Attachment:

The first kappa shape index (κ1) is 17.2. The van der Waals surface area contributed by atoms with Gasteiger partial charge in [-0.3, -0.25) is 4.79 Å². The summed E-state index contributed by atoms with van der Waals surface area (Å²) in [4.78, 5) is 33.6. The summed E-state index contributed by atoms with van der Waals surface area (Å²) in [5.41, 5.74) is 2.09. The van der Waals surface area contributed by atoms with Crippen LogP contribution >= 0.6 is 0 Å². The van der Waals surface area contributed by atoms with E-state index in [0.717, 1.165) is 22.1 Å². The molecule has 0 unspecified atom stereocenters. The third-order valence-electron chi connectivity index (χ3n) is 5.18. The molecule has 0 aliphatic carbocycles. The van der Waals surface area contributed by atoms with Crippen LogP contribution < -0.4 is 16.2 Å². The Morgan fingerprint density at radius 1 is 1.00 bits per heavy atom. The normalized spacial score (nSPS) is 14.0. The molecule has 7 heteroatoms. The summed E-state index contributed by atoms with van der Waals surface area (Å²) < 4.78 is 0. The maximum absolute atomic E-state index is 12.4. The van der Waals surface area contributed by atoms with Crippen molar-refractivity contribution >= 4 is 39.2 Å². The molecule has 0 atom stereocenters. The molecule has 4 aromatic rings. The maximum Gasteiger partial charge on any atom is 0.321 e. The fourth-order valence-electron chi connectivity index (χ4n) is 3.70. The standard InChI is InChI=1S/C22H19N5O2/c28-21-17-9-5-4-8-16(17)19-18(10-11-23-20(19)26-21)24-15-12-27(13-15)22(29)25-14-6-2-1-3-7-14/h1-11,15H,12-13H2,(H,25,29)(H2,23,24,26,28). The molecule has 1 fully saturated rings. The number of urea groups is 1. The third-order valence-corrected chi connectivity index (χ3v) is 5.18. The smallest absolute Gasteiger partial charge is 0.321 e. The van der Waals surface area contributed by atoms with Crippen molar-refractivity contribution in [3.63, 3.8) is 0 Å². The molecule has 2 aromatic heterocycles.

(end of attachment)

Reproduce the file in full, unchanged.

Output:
The first kappa shape index (κ1) is 17.2. The van der Waals surface area contributed by atoms with Gasteiger partial charge in [-0.3, -0.25) is 4.79 Å². The summed E-state index contributed by atoms with van der Waals surface area (Å²) in [4.78, 5) is 33.6. The summed E-state index contributed by atoms with van der Waals surface area (Å²) in [5.41, 5.74) is 2.09. The van der Waals surface area contributed by atoms with Crippen LogP contribution >= 0.6 is 0 Å². The van der Waals surface area contributed by atoms with E-state index in [0.717, 1.165) is 22.1 Å². The molecule has 0 unspecified atom stereocenters. The third-order valence-electron chi connectivity index (χ3n) is 5.18. The molecule has 0 aliphatic carbocycles. The van der Waals surface area contributed by atoms with Crippen LogP contribution < -0.4 is 16.2 Å². The Morgan fingerprint density at radius 1 is 1.00 bits per heavy atom. The normalized spacial score (nSPS) is 14.0. The molecule has 7 heteroatoms. The summed E-state index contributed by atoms with van der Waals surface area (Å²) < 4.78 is 0. The maximum absolute atomic E-state index is 12.4. The van der Waals surface area contributed by atoms with Crippen molar-refractivity contribution >= 4 is 39.2 Å². The molecule has 0 atom stereocenters. The molecule has 4 aromatic rings. The maximum Gasteiger partial charge on any atom is 0.321 e. The fourth-order valence-electron chi connectivity index (χ4n) is 3.70. The standard InChI is InChI=1S/C22H19N5O2/c28-21-17-9-5-4-8-16(17)19-18(10-11-23-20(19)26-21)24-15-12-27(13-15)22(29)25-14-6-2-1-3-7-14/h1-11,15H,12-13H2,(H,25,29)(H2,23,24,26,28). The molecule has 1 fully saturated rings. The number of urea groups is 1. The third-order valence-corrected chi connectivity index (χ3v) is 5.18. The smallest absolute Gasteiger partial charge is 0.321 e. The van der Waals surface area contributed by atoms with Crippen molar-refractivity contribution in [3.63, 3.8) is 0 Å². The molecule has 2 aromatic heterocycles.